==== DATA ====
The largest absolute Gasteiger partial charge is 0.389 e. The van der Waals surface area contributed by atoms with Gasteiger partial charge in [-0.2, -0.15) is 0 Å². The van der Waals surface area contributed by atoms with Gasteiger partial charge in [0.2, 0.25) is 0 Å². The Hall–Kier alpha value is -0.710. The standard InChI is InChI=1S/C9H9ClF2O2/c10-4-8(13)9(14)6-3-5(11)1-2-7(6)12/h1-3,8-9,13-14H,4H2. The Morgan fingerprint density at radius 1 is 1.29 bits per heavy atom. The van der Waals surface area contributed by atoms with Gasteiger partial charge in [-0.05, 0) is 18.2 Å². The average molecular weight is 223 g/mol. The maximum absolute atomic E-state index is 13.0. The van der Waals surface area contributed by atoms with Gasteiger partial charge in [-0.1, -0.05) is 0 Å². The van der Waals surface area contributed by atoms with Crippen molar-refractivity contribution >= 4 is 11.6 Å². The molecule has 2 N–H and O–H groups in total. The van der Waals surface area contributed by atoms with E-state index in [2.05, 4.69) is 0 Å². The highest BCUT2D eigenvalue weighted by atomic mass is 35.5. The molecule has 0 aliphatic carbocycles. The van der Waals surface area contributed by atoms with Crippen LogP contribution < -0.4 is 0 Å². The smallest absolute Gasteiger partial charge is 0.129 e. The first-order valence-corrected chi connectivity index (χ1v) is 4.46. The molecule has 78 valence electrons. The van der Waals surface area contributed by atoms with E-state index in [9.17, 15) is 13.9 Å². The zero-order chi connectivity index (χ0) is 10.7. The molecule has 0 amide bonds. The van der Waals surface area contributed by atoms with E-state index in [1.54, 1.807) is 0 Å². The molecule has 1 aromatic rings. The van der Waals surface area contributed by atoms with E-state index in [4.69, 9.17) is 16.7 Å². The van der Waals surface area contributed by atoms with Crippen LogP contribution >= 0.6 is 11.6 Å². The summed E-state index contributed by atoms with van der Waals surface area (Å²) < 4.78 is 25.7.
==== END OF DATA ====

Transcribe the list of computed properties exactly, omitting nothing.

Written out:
The largest absolute Gasteiger partial charge is 0.389 e. The van der Waals surface area contributed by atoms with Gasteiger partial charge in [-0.2, -0.15) is 0 Å². The van der Waals surface area contributed by atoms with Gasteiger partial charge in [0.2, 0.25) is 0 Å². The Hall–Kier alpha value is -0.710. The standard InChI is InChI=1S/C9H9ClF2O2/c10-4-8(13)9(14)6-3-5(11)1-2-7(6)12/h1-3,8-9,13-14H,4H2. The Morgan fingerprint density at radius 1 is 1.29 bits per heavy atom. The van der Waals surface area contributed by atoms with Gasteiger partial charge in [-0.05, 0) is 18.2 Å². The average molecular weight is 223 g/mol. The maximum absolute atomic E-state index is 13.0. The van der Waals surface area contributed by atoms with Gasteiger partial charge in [-0.1, -0.05) is 0 Å². The van der Waals surface area contributed by atoms with Crippen molar-refractivity contribution >= 4 is 11.6 Å². The molecule has 2 N–H and O–H groups in total. The van der Waals surface area contributed by atoms with E-state index in [2.05, 4.69) is 0 Å². The highest BCUT2D eigenvalue weighted by atomic mass is 35.5. The molecule has 0 aliphatic carbocycles. The van der Waals surface area contributed by atoms with Crippen LogP contribution < -0.4 is 0 Å². The smallest absolute Gasteiger partial charge is 0.129 e. The first-order valence-corrected chi connectivity index (χ1v) is 4.46. The molecule has 78 valence electrons. The van der Waals surface area contributed by atoms with E-state index in [9.17, 15) is 13.9 Å². The zero-order chi connectivity index (χ0) is 10.7. The molecule has 0 amide bonds. The van der Waals surface area contributed by atoms with E-state index in [1.54, 1.807) is 0 Å². The molecule has 1 aromatic rings. The van der Waals surface area contributed by atoms with E-state index in [4.69, 9.17) is 16.7 Å². The van der Waals surface area contributed by atoms with Crippen LogP contribution >= 0.6 is 11.6 Å². The summed E-state index contributed by atoms with van der Waals surface area (Å²) < 4.78 is 25.7.